The primary goal of this research is to attain a molecular level understanding of the biophysical mechanisms regulating folate- dependent enzymes, in particular dihydrofolate reductase (DHFR). A secondary goal is to use this understanding to facilitate the development of folate-dependent enzyme inhibitors as more effective anticancer drugs. For elucidating correlations between molecular structure and bioactivity, a database of over 100 antifolate X-ray crystal structures will be used to search for patterns of intra- and inter-molecular interactions and to test a working model relating high antifolate potency and low conformational flexibility. These patterns will be compared with those observed for the enzyme-inhibitor complexes to determine their prevalence in various environments. Computational chemistry techniques, including empirical force-field and molecular orbital calculations along with molecular computer graphics, will be employed to assess the energetic and entropic ramifications of these binding patterns and the role of solvent and electrostatic effects. Our specific focus will be on selected members from four antifolate classes, representatives of which are available from the antifolate structural database. Regarding these specified substrates and inhibitors of DHFR, our research plan is (1) to characterize their conformational profile in terms of conformational energy and entropy, preferred conformers, rotational barriers, and overall thermodynamic and dynamic flexibility; (2) to explore the influence of substituents, protonation and solvent on these conformational features; (3) to delineate correlations between molecular structure and conformation on the one hand and antifolate activity on the other, and (4) To initiate a theoretical probe of the specific binding interactions involved in formation of the DHFR-inhibitor complex. It is well known but less well understood that small changes in molecular structure often give rise to large variations in antifolate activity. Hence the proposed studies are aimed at a systematic and detailed theoretical analysis of the role of structure and conformation in dictating bioactivity, thus permitting a more rational basis for anticancer drug design.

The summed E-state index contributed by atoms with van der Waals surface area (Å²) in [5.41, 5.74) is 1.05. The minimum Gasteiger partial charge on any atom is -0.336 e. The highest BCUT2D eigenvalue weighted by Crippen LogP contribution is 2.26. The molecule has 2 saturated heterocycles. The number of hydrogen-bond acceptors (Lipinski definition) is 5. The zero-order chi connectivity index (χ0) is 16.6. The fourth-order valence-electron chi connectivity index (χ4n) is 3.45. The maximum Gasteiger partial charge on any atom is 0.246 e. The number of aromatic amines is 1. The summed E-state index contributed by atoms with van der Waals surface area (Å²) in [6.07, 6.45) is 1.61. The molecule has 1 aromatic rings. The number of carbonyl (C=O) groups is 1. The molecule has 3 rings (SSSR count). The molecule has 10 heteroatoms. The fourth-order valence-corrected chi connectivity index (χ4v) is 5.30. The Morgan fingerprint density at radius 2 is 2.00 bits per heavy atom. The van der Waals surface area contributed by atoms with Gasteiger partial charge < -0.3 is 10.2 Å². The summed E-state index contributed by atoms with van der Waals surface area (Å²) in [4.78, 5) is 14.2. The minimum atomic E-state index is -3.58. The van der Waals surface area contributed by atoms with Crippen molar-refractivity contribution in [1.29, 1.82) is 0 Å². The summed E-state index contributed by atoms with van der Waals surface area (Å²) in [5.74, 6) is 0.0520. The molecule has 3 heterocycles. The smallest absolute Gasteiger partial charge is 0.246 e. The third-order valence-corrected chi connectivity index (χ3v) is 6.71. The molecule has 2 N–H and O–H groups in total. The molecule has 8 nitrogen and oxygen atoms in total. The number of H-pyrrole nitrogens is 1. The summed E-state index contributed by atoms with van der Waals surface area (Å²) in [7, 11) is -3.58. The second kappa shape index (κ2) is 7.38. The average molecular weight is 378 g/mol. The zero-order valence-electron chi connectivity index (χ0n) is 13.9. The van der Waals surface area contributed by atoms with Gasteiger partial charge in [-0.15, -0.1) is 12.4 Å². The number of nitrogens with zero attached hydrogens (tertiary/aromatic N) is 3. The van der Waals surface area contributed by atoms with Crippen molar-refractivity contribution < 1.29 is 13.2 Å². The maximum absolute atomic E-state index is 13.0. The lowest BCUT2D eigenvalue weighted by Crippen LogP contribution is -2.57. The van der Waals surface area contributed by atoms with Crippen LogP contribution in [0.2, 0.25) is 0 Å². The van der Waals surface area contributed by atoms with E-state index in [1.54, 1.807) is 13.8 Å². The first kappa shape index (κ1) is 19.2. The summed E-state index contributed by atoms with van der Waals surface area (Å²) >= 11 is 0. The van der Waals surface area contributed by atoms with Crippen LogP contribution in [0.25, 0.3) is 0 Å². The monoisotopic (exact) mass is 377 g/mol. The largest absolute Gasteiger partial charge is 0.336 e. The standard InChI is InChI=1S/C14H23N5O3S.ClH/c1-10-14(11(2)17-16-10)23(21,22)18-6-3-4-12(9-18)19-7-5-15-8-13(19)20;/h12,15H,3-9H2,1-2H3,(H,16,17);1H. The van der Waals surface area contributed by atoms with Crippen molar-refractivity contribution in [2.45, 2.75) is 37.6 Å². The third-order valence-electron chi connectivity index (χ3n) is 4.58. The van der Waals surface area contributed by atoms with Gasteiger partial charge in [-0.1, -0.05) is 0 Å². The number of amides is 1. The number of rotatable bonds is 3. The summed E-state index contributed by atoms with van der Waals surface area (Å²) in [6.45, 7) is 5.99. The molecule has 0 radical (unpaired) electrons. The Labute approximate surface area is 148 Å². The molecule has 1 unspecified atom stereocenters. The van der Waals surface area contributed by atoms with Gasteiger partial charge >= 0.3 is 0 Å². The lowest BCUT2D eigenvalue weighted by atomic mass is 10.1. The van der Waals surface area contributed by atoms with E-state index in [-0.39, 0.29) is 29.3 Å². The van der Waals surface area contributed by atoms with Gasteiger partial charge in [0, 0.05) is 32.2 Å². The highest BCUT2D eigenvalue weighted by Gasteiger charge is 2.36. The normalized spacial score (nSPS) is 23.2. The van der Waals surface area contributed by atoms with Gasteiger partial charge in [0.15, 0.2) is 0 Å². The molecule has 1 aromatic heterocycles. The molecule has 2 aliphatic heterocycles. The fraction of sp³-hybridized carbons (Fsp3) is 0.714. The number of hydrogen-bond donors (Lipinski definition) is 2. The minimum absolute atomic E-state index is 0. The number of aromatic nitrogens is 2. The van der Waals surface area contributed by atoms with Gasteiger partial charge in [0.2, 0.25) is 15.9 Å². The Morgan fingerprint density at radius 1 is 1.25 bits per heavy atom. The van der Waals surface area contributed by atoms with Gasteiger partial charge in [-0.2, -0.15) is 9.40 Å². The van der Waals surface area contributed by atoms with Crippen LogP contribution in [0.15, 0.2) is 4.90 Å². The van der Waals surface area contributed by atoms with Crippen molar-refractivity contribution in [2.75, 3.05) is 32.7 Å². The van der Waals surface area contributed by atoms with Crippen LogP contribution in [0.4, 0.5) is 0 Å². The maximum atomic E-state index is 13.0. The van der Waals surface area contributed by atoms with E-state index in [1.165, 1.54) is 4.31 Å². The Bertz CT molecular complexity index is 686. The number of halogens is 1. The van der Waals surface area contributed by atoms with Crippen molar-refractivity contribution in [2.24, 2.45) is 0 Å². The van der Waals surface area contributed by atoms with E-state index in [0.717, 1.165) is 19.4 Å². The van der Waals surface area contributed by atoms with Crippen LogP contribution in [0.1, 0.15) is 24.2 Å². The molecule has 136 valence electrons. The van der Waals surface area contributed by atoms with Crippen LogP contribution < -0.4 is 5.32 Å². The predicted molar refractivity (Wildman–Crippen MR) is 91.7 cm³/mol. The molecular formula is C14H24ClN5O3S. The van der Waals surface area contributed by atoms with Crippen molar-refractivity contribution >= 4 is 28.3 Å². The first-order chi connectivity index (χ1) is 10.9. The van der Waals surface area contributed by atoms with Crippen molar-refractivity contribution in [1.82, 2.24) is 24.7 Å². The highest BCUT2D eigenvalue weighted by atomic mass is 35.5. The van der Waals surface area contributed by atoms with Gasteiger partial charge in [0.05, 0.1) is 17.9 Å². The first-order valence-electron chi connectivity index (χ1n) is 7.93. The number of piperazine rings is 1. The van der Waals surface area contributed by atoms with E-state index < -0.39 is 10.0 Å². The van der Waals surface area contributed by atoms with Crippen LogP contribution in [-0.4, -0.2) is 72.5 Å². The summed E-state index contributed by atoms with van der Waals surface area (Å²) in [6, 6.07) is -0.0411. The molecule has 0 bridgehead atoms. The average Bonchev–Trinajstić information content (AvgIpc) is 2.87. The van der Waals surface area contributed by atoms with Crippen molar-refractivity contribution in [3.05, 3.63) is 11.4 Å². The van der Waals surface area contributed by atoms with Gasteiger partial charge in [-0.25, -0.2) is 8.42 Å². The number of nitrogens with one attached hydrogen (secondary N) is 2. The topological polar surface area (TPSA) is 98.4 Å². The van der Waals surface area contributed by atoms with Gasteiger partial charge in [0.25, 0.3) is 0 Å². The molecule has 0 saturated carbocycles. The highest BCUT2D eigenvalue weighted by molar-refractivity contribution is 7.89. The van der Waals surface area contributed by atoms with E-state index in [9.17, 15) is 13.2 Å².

|Effective start/end date||1/1/90 → 9/30/90|
- National Cancer Institute
- Computer Graphics and Computer-Aided Design
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